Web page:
– This is a good experiment:  walk into the suit section of Tip Top, Men’s Warehouse or other down-market men’s retailers – your eyes will be greeted with dress shirts in a ROY G. BIV assortment of colours.  Mannequins will be rocking solid black, red, green, dark purple and even orange dress shirts.  Then head over to one of the finer men’s stores in your area; I’ll toss out Harry Rosen, Niemen Marcus, Barney’s… any of those would be fine.  Now check out what colour shirts the mannequins and floor displays have on – I guarantee that at least 90% will be wearing shirts where the predominant colour is either white or blue (they may have red, purple, pink, green, orange or any other colour represented via stripes or checks, but the shirt will almost definitely be rooted in white or blue).  This isn’t an accident – solid black, red, orange, green and dark purple are not colours for dress shirts, unless you work as a magician in Vegas.  For whatever reason, it looks better when your tie is darker than your shirt, and these colours generally make this difficult.  They’re also tough colours to match and they’re definitely not traditional for business or just about any other form of social interaction.  This isn’t to say that you can’t wear solid shirts in colours other than white or blue; pink and lavender can be nice colours for shirts. However, stick with pale rather than dark shades, and pair with a tie in a colour darker than your shirt (navy, dark grey, etc). Furthermore, I have no problem if you’re going to cocktail party in a dark space at night and want to wear a black dress shirt with a black suit and no tie (see Bradley Cooper on the left).  If it’s nighttime and dark, and drinks are in the hands of many, then black may be an option (again, skip the tie) – but the look on the right is a train wreck.  Ties and black shirts do not go together, especially at the office.

Bradley-Cooper-the-hangoverbad purple dress shirt

4. Suit, shoes, tie and then shirt should be your focus in terms of allocating your attention and resources

A nice suit is something you need and is the most noticeable part of your business or formal wardrobe.  Plus, a suit is versatile, as it can be worn without a tie, just as a jacket with jeans or slacks, etc, or even the pants with a shirt and sweater.  Suits are also the most difficult thing to get right. Shoes are the next most important as bad shoes can destroy a look, even if you have a nice suit, tie and shirt.  Shoes can also be quite expensive and often demand a significant investment (although, if you purchase quality shoes, this investment should last a lifetime).  Ties come third as a nice tie will get you noticed positively, and a bad tie will immediately get you noticed negatively – if you’re diligent, you can often find nice ties at relatively low prices without sacrificing quality (eBay, Holt Renfrew Last Call, Saks Off 5th Avenue, Century 21, etc, can be excellent sources for high quality ties at bargain prices).  Furthermore, if you don’t own many suits, having a range of ties will make it seem like you have a wide ranging wardrobe.  Finally, shirts should be your last area of focus, as you can find nice shirts quite easily at good prices (see my articles about Shirts (here) and TM Lewin (here)).  The importance of shoes should really be underlined (I thought about putting them first).  Don’t fall into the trap of spending $150 on shoes and $140 on a shirt.  Spend $40 on a TM Lewin shirt, as per my post here, and $250 on the shoes (for some info about choosing shoes, read this post.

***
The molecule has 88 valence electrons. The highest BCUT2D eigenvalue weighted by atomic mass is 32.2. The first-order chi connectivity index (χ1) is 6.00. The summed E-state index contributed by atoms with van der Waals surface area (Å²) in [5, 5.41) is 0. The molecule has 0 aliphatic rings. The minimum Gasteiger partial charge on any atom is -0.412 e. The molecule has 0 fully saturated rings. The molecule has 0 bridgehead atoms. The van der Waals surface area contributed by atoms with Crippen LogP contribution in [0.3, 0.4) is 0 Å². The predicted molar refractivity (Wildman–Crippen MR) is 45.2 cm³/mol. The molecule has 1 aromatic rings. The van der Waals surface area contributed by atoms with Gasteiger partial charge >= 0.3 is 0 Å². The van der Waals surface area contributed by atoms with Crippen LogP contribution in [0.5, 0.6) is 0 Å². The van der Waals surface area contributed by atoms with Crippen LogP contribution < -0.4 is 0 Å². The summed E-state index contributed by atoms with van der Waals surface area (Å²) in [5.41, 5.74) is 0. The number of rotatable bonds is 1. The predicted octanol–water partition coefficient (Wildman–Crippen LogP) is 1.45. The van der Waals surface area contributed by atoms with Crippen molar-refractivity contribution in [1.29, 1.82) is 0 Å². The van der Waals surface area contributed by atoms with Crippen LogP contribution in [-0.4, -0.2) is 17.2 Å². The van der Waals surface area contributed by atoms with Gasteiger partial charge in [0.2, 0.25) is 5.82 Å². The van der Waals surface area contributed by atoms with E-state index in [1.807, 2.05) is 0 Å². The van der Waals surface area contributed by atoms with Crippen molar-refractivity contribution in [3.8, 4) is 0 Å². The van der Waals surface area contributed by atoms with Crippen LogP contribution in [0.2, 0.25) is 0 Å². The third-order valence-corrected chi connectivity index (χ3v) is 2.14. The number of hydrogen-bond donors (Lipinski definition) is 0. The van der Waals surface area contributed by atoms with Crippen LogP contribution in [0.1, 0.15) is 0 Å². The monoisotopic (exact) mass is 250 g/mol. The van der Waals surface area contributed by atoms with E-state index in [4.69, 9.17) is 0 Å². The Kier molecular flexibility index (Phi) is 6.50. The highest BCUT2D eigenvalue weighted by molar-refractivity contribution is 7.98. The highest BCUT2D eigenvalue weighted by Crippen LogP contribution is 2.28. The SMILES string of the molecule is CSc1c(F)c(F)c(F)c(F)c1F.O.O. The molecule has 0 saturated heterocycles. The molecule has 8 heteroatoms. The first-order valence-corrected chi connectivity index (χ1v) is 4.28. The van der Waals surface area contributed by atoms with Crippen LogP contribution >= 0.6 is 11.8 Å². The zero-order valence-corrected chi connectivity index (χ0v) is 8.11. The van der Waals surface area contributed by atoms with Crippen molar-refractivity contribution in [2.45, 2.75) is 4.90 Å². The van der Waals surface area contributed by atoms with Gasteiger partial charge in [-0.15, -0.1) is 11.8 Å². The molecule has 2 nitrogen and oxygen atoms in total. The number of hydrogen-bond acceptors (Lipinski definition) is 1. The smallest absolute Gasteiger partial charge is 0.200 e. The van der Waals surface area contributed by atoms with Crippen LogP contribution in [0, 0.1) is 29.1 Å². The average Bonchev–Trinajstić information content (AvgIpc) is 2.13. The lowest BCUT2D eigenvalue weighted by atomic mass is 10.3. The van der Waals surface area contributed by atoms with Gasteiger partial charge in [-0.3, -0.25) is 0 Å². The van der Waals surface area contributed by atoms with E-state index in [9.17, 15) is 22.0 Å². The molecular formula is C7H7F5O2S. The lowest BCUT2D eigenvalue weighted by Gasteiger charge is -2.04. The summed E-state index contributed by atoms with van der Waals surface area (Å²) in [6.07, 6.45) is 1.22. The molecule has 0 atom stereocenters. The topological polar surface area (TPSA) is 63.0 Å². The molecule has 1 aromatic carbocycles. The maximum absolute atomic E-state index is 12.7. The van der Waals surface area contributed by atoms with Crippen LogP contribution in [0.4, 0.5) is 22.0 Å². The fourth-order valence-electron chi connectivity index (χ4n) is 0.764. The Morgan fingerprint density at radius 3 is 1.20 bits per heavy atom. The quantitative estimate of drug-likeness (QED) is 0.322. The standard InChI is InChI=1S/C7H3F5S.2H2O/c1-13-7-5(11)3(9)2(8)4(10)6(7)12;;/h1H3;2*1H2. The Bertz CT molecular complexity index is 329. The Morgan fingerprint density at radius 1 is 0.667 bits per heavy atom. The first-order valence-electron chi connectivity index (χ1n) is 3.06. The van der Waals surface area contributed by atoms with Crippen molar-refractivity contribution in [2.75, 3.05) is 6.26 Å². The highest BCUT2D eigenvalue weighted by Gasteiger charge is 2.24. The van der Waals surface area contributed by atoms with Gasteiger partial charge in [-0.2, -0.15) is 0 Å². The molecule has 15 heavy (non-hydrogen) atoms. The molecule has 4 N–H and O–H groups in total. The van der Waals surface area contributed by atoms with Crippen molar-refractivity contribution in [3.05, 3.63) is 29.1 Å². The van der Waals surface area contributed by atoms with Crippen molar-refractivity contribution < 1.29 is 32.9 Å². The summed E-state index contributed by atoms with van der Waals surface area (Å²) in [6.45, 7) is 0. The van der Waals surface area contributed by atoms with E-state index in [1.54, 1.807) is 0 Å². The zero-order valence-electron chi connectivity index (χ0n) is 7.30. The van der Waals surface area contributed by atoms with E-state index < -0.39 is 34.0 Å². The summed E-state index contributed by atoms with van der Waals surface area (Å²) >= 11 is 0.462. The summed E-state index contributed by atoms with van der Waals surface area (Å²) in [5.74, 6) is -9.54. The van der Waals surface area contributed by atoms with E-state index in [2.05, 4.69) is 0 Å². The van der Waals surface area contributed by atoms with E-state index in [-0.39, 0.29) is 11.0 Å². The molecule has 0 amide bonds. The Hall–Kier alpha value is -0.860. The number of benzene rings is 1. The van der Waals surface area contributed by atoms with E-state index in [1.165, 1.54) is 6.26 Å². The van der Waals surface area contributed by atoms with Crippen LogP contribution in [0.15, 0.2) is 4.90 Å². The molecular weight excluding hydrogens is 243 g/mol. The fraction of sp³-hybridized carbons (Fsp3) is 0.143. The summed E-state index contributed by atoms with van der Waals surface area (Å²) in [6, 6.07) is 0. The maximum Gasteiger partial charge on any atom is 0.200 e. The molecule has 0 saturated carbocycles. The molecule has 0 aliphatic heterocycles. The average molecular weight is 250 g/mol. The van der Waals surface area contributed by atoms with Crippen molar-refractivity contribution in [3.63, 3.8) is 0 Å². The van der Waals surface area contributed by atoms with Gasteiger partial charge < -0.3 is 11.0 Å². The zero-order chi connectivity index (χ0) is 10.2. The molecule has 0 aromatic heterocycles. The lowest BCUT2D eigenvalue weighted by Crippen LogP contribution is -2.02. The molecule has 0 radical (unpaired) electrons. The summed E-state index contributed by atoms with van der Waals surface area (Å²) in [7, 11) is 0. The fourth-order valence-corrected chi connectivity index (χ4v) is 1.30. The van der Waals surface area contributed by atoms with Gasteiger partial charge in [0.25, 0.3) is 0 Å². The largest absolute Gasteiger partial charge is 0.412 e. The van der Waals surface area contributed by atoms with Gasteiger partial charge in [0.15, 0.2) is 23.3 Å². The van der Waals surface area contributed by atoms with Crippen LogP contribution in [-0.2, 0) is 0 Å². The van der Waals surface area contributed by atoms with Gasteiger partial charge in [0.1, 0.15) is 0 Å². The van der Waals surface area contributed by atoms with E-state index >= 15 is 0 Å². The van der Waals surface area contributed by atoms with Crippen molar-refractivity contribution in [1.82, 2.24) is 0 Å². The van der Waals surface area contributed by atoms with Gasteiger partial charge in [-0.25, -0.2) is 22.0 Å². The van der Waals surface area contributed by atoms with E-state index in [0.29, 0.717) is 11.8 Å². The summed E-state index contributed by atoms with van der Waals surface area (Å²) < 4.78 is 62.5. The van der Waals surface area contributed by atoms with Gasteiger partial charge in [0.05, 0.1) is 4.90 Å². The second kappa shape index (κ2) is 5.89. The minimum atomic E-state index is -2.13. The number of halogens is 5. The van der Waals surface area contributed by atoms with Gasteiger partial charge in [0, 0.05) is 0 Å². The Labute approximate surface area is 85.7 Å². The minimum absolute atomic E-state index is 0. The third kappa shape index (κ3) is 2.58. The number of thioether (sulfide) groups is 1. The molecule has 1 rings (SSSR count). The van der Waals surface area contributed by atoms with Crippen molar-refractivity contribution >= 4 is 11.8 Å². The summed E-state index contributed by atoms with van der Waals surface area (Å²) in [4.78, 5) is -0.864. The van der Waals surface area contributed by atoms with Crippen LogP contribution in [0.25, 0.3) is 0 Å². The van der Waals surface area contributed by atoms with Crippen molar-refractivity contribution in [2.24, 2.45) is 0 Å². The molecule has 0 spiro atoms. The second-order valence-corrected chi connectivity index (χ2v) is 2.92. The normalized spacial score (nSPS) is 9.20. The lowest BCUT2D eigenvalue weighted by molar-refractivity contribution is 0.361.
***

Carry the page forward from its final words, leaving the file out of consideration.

5. Don’t wear black suits or ties (or shirts) to work

Simply put, black is not traditional business wear, beyond shoes and belts.  A black suit doesn’t look good under artificial light (and is susceptible to, and looks worse after, fading more than any other colour).  Black ties are too formal for most workplaces (unless your job is hosting the Oscars, working at a funeral home or raising barns on the weekends with your Amish buddies).  And, as I discussed earlier, don’t even think about wearing a black dress shirt to any workplace.  Black is one of the hardest colours to match shirts and ties to.  Choose navy, charcoal grey, mid-grey, light grey, dark brown or even khaki or beige (in the summer time) for suits before you go with black.  This is especially important if you only have one or two suits, as your goal should be to maximize the number of colour combinations you can wear with your limited suit wardrobe.  That said, black is great when it comes to evening activities; for suits, ties or shirts.  So if you’re going out for a night on the town, as a 5th or 6th suit, or you’d like to wear it for other occasions that aren’t business related, think about black.  But unless you work as a chaplain or are going door to door for the Church of Jesus Christ of Latter Day Saints (or were given the suit as wardrobe for your role in ‘Book of Mormon’), go with navy or charcoal for your suits at the office, and skip black shirts and ties.